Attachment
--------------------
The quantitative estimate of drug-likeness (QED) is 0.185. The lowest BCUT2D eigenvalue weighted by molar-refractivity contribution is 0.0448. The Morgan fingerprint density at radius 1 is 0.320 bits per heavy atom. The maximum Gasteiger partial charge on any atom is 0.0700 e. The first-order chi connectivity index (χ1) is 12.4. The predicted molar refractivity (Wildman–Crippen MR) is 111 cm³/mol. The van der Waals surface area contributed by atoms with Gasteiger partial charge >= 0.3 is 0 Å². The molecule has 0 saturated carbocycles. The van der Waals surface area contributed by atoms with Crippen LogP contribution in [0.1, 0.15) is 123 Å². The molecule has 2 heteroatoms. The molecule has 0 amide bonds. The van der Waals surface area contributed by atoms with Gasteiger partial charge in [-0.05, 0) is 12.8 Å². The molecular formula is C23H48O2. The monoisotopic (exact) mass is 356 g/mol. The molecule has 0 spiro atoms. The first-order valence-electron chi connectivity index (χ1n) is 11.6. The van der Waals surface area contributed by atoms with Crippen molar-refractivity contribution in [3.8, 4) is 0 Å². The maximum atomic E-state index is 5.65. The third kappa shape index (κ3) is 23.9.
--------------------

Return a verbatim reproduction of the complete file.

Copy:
The quantitative estimate of drug-likeness (QED) is 0.185. The lowest BCUT2D eigenvalue weighted by molar-refractivity contribution is 0.0448. The Morgan fingerprint density at radius 1 is 0.320 bits per heavy atom. The maximum Gasteiger partial charge on any atom is 0.0700 e. The first-order chi connectivity index (χ1) is 12.4. The predicted molar refractivity (Wildman–Crippen MR) is 111 cm³/mol. The van der Waals surface area contributed by atoms with Gasteiger partial charge >= 0.3 is 0 Å². The molecule has 0 saturated carbocycles. The van der Waals surface area contributed by atoms with Crippen LogP contribution in [0.1, 0.15) is 123 Å². The molecule has 2 heteroatoms. The molecule has 0 amide bonds. The van der Waals surface area contributed by atoms with Gasteiger partial charge in [-0.05, 0) is 12.8 Å². The molecular formula is C23H48O2. The monoisotopic (exact) mass is 356 g/mol. The molecule has 0 spiro atoms. The first-order valence-electron chi connectivity index (χ1n) is 11.6. The van der Waals surface area contributed by atoms with Crippen molar-refractivity contribution in [3.8, 4) is 0 Å². The maximum atomic E-state index is 5.65. The third kappa shape index (κ3) is 23.9.